Audi Q2 Exterior

Is the Audi Q2 the best compact SUV to come to market? Well, we think it is, and it’s one of the cheapest!

Best on the market

The SUV market continues to grow at a rapid rate and Audi has come into a niche part of that market at the perfect time. The Audi Q2 is the brand’s smallest SUV on offer in its range, rivalling the likes of the Vauxhall Mokka and Mazda CX-3, but unlike those cars, Audi sits as a more premium offering. For the starting price of £20,230, we think it’s priced very well in that market and offers one of the most sophisticated interiors.

The model is completely new and shares very little resemblance to the rest of the range, bar the usual design cues linking them as Audi. It’s Audi’s eighth SUV in its range and it has a lovely, almost fast-back, design to the rear (much like the higher-priced Range Rover Evoque), with sweeping lines giving a sporty edge to the SUV. Personalisation is huge in the current car-buying market and Audi hasn’t forgotten this, giving options of personalisation to its colour, C-pillar, arches and dashboard designs.

Audi Q2 Images
Audi Q2 Photos
Audi Q2 Pictures

Style and Substance

There are three trim levels to choose from; SE, Sport (+ £1,550) and S-line (+ £2,250). SE comes complete with 16-inch alloy wheels, seven-inch infotainment screen including DAB radio, multi-function steering wheel and air-conditioning. Sport adds 17-inch allow wheels, auto-wipers, Drive Select with five driver options, changing throttle responsiveness and steering weight, as well as adding sportier seats. At the top of the range is the S-line, which adds LED lights, 18-inch alloys and firmer suspension. Audi expects 55% of buyers to opt for the Sport trim, with 35% of buyers choosing the S-Line and the remainder 15% going for the entry-level SE.

Inside, the dash and interface is very easy to use, much like the brand’s other models, with its touch screen display and option selector. There are also a number of shortcuts available via the steering wheel controls. The screen is clear and there’s also an option of a larger screen of 8.3-inch if you’re not happy with the seven-inch standard one. Seating position is raised, which is typical of this type of model, but you do have the added bonus of being able to adjust it to just how you like it. Rear seats can be folded to a flat positioning, meaning there’s plenty of space for those unexpected trips to Ikea.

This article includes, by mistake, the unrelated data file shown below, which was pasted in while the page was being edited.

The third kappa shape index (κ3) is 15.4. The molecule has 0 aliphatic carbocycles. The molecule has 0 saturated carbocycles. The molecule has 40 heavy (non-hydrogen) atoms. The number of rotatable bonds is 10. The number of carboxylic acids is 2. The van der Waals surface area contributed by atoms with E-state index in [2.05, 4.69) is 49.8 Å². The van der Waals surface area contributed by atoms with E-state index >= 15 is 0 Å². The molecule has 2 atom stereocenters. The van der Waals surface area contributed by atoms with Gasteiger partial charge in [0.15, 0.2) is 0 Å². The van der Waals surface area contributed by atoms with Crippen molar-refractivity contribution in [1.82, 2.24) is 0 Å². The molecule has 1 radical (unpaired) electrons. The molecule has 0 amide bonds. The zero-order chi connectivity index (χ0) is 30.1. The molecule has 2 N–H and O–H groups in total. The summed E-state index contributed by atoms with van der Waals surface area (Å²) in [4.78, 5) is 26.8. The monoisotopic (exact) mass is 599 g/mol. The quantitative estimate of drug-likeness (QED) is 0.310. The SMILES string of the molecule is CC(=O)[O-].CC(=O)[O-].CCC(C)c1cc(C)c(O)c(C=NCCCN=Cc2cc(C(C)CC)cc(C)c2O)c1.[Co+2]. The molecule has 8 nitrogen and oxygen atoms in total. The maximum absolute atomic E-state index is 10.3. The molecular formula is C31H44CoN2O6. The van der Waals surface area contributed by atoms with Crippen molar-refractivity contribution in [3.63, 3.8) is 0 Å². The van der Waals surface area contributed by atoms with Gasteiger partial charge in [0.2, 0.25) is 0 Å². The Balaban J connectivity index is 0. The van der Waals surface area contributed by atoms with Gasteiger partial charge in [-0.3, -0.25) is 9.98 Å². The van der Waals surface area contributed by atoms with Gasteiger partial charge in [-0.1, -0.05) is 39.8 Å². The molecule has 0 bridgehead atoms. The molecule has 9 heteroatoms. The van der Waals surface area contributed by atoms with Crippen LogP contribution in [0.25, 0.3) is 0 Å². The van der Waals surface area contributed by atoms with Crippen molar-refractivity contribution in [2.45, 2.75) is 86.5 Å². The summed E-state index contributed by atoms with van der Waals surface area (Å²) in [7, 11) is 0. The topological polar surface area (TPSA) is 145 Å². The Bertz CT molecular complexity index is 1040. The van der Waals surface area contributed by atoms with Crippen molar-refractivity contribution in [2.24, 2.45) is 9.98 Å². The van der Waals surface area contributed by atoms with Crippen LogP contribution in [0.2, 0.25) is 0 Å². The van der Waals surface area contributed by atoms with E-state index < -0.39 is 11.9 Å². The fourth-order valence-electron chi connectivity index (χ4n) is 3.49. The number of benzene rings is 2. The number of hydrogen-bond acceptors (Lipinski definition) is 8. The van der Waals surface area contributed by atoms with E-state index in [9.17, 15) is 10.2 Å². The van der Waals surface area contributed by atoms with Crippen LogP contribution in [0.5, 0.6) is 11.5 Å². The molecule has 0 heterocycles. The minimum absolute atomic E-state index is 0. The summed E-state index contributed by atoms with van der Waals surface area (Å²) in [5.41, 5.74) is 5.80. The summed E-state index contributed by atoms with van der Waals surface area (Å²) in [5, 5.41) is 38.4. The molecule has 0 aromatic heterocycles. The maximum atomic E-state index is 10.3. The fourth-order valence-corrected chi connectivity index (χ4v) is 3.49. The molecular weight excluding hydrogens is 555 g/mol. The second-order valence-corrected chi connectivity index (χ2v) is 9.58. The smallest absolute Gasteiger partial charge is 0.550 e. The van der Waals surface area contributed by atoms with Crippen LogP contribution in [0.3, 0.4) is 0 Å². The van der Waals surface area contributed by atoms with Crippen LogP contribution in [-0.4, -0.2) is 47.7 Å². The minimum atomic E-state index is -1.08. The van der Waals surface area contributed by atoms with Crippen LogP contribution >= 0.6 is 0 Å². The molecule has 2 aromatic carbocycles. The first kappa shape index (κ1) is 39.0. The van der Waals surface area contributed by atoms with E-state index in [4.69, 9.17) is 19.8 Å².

Despite the sloping roof line, there is enough space in the back for three adults. Storage space is respectable with good-sized door-card space, as well as the usual centre console spaces and ideally-placed cup-holders. The boot of the Q2 is also big enough for most buggies, and there’s a floor divider option adding even more space. If you do choose to go for the Bang and Olufsen sound system upgrade, though, expect up to 20% of that space to be taken up by the sub-woofer.

Under the Bonnet

Engine options include three petrol options; a 1.0-litre TFSI (116PS), 1.4-litre TFSI (150PS) and 2.0-litre TFSI (190PS), and two diesel options; a 1.6-litre TDI (116PS) and 2.0-litre TDI (150PS) with Quattro technology. We tested the 1.4-litre (150PS) TFSI, in Sport trim, with cylinder on demand technology, and to say we were impressed would be an understatement. Our model featured a six-speed manual gearbox, but a seven-speed automatic option is also available on the 1.4, 1.6 and 2.0-litre models.

The steering is very well weighted – changing depending on the drive-mode you select. If in ‘Dynamic’, which is classed as the more-sporty suspension set-up, the steering starts to feel a little more-weighty, but continues to be just as accurate, allowing you to throw it into corners without the worry of understeer. There is a little body-roll, but not as much as you’d expect from something of this size, unlike some of its rivals.

The brakes are responsive, without being abrupt, and the acceleration of the 1.4-TFSI model was also surprisingly punchy. In terms of efficiency, the model we tested features a clever little system that can disable two of its four cylinders when not under use to help save fuel and keep costs down. This is a feature that is unnoticeable when driving, so it really makes no difference to you, it simply saves you money. When the cylinders are required again, they simply come back online. Official test figures of up to 52mpg can be achieved under normal driving conditions. Choosing the seven-speed automatic option does not affect these figures. The diesel option, however, returns 64mpg (or up to 55mpg under urban driving).

All models feature standard suspension, unless you go for the S-Line variant, which comes complete with sport suspension. Our model was the ‘Sport’ and its standard suspension on 17-inch alloy wheels was more than comfortable at speeds of up to 70mph. It doesn’t wallow around like some models of its size, and remains well-planted on the road.

Warranty and Optional Extras

 Audi has a warranty of three years (or 60,000 miles) across its entire range, so you’re pretty much covered should anything mechanical go wrong. The premium manufacturer also predicts that it will retain its residual value better than other models, as it believes it has no direct competitors for the price and what it’s offering.

 The Audi Q2 is still awaiting its Euro NCAP safety test rating, but all variants feature autonomous emergency braking, as well as electronic stability control and anti-lock brakes. It also gets Isofix mounting points so there are no worries when considering child seats. There are optional extras available including active cruise control and even a traffic jam assist which will steer the car for you if the car is moving at a speed of up to 40mph (available on S-tronic automotive models only).